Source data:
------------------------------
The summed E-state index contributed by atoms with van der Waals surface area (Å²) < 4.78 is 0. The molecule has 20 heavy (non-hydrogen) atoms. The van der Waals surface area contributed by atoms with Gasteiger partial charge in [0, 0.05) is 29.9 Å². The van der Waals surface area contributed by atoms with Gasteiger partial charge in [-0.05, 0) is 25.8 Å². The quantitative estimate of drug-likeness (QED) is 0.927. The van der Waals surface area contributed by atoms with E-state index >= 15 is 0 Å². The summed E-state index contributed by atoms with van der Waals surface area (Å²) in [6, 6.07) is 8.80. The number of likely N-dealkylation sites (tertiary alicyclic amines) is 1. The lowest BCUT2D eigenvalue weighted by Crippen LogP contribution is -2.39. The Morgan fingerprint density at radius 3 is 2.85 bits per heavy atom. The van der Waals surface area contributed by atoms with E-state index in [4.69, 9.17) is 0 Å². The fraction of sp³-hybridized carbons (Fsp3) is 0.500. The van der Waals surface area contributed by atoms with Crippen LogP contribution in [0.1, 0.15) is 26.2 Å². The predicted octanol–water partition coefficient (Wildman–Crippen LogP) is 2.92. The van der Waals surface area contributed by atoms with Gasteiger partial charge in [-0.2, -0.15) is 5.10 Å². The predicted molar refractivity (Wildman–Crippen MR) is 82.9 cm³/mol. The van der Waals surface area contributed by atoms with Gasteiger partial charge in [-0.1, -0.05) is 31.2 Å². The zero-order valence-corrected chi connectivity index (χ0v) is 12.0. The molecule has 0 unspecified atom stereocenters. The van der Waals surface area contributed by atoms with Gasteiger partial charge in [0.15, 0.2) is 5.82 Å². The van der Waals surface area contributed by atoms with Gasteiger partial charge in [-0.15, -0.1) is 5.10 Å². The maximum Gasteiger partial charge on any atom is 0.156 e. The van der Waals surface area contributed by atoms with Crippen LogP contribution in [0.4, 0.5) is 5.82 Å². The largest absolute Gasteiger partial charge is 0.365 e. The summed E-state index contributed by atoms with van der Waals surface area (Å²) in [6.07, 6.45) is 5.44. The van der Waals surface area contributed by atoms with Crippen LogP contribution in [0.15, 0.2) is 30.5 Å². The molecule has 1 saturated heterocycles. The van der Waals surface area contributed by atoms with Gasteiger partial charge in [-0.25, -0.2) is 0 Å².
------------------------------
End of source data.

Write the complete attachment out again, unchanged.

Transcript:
The summed E-state index contributed by atoms with van der Waals surface area (Å²) < 4.78 is 0. The molecule has 20 heavy (non-hydrogen) atoms. The van der Waals surface area contributed by atoms with Gasteiger partial charge in [0, 0.05) is 29.9 Å². The van der Waals surface area contributed by atoms with Gasteiger partial charge in [-0.05, 0) is 25.8 Å². The quantitative estimate of drug-likeness (QED) is 0.927. The van der Waals surface area contributed by atoms with E-state index >= 15 is 0 Å². The summed E-state index contributed by atoms with van der Waals surface area (Å²) in [6, 6.07) is 8.80. The number of likely N-dealkylation sites (tertiary alicyclic amines) is 1. The lowest BCUT2D eigenvalue weighted by Crippen LogP contribution is -2.39. The Morgan fingerprint density at radius 3 is 2.85 bits per heavy atom. The van der Waals surface area contributed by atoms with E-state index in [4.69, 9.17) is 0 Å². The fraction of sp³-hybridized carbons (Fsp3) is 0.500. The van der Waals surface area contributed by atoms with Crippen LogP contribution in [0.1, 0.15) is 26.2 Å². The predicted octanol–water partition coefficient (Wildman–Crippen LogP) is 2.92. The van der Waals surface area contributed by atoms with Gasteiger partial charge in [-0.2, -0.15) is 5.10 Å². The predicted molar refractivity (Wildman–Crippen MR) is 82.9 cm³/mol. The van der Waals surface area contributed by atoms with Gasteiger partial charge in [-0.1, -0.05) is 31.2 Å². The zero-order valence-corrected chi connectivity index (χ0v) is 12.0. The molecule has 0 unspecified atom stereocenters. The van der Waals surface area contributed by atoms with Gasteiger partial charge in [0.15, 0.2) is 5.82 Å². The van der Waals surface area contributed by atoms with Gasteiger partial charge in [-0.15, -0.1) is 5.10 Å². The maximum Gasteiger partial charge on any atom is 0.156 e. The van der Waals surface area contributed by atoms with Crippen LogP contribution in [0.4, 0.5) is 5.82 Å². The largest absolute Gasteiger partial charge is 0.365 e. The summed E-state index contributed by atoms with van der Waals surface area (Å²) in [6.07, 6.45) is 5.44. The van der Waals surface area contributed by atoms with Crippen LogP contribution in [0.15, 0.2) is 30.5 Å². The molecule has 1 saturated heterocycles. The van der Waals surface area contributed by atoms with Gasteiger partial charge in [-0.25, -0.2) is 0 Å².